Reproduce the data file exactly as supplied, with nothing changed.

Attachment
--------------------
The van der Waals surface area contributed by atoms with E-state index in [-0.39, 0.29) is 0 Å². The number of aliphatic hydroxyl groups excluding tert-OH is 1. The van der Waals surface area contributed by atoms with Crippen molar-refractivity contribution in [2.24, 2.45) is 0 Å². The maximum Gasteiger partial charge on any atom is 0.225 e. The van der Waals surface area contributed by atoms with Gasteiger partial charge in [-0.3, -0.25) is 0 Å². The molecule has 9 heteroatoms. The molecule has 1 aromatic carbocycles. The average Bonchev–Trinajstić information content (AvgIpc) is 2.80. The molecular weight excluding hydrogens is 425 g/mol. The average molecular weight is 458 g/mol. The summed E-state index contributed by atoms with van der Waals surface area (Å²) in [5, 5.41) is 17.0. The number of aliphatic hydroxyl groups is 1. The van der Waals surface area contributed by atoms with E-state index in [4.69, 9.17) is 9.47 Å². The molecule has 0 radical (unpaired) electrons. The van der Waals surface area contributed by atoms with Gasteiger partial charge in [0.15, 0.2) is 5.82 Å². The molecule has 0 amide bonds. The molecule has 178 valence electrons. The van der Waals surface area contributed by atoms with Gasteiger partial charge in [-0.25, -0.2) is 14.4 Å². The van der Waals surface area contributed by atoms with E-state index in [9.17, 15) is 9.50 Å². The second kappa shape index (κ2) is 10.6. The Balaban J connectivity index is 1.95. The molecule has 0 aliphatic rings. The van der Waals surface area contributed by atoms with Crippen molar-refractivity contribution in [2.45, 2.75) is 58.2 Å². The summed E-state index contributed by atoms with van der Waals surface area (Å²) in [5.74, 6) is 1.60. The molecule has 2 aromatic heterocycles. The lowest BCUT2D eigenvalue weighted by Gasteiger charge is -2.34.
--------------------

The van der Waals surface area contributed by atoms with E-state index in [-0.39, 0.29) is 0 Å². The number of aliphatic hydroxyl groups excluding tert-OH is 1. The van der Waals surface area contributed by atoms with Crippen molar-refractivity contribution in [2.24, 2.45) is 0 Å². The maximum Gasteiger partial charge on any atom is 0.225 e. The van der Waals surface area contributed by atoms with Gasteiger partial charge in [-0.3, -0.25) is 0 Å². The molecule has 9 heteroatoms. The molecule has 1 aromatic carbocycles. The average Bonchev–Trinajstić information content (AvgIpc) is 2.80. The molecular weight excluding hydrogens is 425 g/mol. The average molecular weight is 458 g/mol. The summed E-state index contributed by atoms with van der Waals surface area (Å²) in [5, 5.41) is 17.0. The number of aliphatic hydroxyl groups is 1. The van der Waals surface area contributed by atoms with E-state index in [4.69, 9.17) is 9.47 Å². The molecule has 0 radical (unpaired) electrons. The van der Waals surface area contributed by atoms with Gasteiger partial charge in [0.15, 0.2) is 5.82 Å². The molecule has 0 amide bonds. The molecule has 178 valence electrons. The van der Waals surface area contributed by atoms with Gasteiger partial charge in [-0.25, -0.2) is 14.4 Å². The van der Waals surface area contributed by atoms with E-state index in [9.17, 15) is 9.50 Å². The second kappa shape index (κ2) is 10.6. The Balaban J connectivity index is 1.95. The molecule has 0 aliphatic rings. The van der Waals surface area contributed by atoms with Crippen molar-refractivity contribution in [2.45, 2.75) is 58.2 Å². The summed E-state index contributed by atoms with van der Waals surface area (Å²) in [5.74, 6) is 1.60. The molecule has 2 aromatic heterocycles. The lowest BCUT2D eigenvalue weighted by Gasteiger charge is -2.34.